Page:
I felt I did a good job of getting rid of those thoughts as well and just focusing in on the moment, because obviously it was very close in the end.

Then in the fifth set, yeah, maybe it's a little bit tougher being down a break the whole time - not down a break, obviously down a game in the serving. I think what helped me was I started off each game pretty well for the most part. There were a couple games I had to dig out of a small hole at Love-30 or Love-15. It's always nice getting those first few points. For most of the time I was able to do that.

Q. You touched earlier on Milos and John as kind of a duo. Could you address them as individuals. What do you consider to be the specific challenges with John?

KEVIN ANDERSON: Yeah, John I think has got arguably one of the best serves of all time on the tour. Especially in the last few months what's really impressive is just his first-serve percentage as well, never mind how accurate and big the serve is. But he's very consistent with the two. Definitely the first challenge is the serve.

I feel like he relies a lot on confidence. Especially after his win in Miami, sort of just seeing him around, watching him play matches on the practice court, I think he has a lot of confidence right now which allows him to be a bit more free from the baseline, from the back.

In the matches I've played him, obviously taking care of your serve is the first priority. It's a match that's often won on just a couple points here and there. I feel confident in sort of baseline exchanges I'd say quite a lot with John.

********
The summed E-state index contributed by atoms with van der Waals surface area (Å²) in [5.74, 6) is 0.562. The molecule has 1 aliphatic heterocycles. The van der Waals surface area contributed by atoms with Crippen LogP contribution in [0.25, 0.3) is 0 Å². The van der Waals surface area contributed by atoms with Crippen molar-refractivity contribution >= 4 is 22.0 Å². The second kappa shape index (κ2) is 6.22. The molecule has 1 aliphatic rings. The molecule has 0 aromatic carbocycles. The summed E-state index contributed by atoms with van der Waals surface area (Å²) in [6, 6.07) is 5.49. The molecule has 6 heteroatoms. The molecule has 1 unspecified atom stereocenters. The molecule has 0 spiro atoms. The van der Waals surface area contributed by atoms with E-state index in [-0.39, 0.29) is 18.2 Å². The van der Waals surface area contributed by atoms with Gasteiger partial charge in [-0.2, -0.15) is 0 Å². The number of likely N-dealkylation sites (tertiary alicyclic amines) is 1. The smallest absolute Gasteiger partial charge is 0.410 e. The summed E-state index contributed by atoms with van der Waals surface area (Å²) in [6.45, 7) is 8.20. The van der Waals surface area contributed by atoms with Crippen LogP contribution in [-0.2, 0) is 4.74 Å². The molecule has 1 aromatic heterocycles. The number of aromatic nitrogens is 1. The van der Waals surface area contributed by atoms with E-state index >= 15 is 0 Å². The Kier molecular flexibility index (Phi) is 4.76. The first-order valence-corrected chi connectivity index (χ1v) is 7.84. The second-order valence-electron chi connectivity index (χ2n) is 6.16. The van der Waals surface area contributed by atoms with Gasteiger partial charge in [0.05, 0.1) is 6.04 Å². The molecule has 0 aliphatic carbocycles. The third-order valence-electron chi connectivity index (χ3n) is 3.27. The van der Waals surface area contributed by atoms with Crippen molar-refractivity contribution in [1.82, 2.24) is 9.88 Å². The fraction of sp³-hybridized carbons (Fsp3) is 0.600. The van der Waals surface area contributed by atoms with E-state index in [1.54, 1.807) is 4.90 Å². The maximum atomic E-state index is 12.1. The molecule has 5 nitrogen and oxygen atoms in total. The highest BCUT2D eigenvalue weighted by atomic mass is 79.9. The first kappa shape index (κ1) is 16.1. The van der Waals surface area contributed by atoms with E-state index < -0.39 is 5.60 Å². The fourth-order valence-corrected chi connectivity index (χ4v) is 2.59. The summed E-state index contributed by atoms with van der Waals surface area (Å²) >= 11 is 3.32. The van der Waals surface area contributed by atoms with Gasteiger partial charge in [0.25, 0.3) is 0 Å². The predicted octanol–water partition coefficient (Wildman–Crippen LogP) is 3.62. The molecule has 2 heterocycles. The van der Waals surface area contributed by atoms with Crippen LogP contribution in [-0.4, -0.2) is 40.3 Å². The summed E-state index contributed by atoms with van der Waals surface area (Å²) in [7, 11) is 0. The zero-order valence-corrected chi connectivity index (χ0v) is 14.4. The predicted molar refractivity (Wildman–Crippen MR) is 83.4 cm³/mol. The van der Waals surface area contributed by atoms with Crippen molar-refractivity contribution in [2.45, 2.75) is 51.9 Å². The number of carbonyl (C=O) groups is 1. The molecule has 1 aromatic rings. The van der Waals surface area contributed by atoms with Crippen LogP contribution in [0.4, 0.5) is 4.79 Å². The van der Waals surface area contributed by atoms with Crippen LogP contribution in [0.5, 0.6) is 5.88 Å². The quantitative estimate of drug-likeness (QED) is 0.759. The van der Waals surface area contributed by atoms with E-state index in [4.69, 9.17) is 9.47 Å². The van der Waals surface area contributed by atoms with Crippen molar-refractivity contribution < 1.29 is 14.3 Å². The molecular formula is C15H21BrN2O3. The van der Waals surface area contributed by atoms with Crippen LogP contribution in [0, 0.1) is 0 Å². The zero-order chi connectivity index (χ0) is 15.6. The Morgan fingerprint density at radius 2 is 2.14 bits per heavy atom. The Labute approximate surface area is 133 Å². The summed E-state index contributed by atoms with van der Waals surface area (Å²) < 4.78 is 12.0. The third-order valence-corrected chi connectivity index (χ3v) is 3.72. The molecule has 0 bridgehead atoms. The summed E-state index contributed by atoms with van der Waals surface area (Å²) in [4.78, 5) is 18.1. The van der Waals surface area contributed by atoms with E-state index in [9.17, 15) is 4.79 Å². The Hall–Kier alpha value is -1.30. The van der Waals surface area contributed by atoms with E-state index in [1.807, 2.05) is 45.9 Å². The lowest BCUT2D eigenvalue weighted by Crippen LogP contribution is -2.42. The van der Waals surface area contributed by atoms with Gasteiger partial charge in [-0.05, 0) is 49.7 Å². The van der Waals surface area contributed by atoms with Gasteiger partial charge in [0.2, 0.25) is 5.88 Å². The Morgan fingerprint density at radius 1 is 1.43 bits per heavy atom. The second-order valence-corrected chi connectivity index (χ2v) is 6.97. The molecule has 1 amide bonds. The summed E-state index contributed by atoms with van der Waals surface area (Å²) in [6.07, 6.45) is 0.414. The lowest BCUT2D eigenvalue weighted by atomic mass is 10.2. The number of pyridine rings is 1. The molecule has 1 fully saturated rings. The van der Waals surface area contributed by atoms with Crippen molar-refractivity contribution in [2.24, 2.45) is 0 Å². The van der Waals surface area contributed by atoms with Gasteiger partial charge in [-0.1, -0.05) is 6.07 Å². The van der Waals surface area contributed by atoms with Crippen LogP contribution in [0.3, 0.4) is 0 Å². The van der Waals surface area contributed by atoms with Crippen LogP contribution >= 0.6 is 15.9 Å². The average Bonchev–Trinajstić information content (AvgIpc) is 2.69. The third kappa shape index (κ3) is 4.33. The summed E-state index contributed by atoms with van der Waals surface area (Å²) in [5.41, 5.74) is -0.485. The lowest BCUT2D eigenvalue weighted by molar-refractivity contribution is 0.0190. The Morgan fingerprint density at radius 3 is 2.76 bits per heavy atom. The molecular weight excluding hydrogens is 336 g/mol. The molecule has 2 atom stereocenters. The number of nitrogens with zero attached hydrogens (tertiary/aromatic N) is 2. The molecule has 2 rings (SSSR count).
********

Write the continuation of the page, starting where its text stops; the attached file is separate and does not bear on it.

At the same time, because he's such a big player, has so much firepower, you just can't be too patient. You have to still be aggressive, put him on the back foot.

I think with Milos, very similar. I think John serve is a little bit better than Milos'. Moves better from the baseline, better all-court player. Again, with him, it comes down to the same thing. I mean, I have to take care of my serve games.

Even though I feel, again, comfortable with Milos from the baseline exchanges, I feel like if we just played a baseline match, I'd be pretty confident against him. Because of the nature of tennis with the serves and returns, you still have to be quite aggressive. You don't want him control the points, coming in. He comes forward very effectively.

It's going to be close. You would say Milos has a bit more experience, making the finals, being in the quarterfinals quite a few times. If I play John, it will be a first for both of us in the semis. Milos has sort of been there before. But, I mean, either way is going to be I think a close match.

Q. If you remember how excited you were when you reached the final of the US Open, compared to today, can you say when you were more excited?

KEVIN ANDERSON: I think it's quite different. At US Open, because it was pretty new being in the semis and in the finals, it was a lot of excitement, a lot of emotions. I think going into the finals, there was maybe a bit too much relief that, Hey, I'm in the finals, and didn't give myself as much of a chance to win that match from a mental side.

I learned some valuable lessons throughout that tournament because coming in today, obviously being in the quarterfinals here for the first time, I think the way I approached the match was a bit more with expectations that I want to keep going.

As exciting as it is, I feel like I'm doing a good job of keeping it in perspective. There's hopefully two more matches still to be played. As of right now, I'm sort of more focused on that than getting too excited about the overall picture.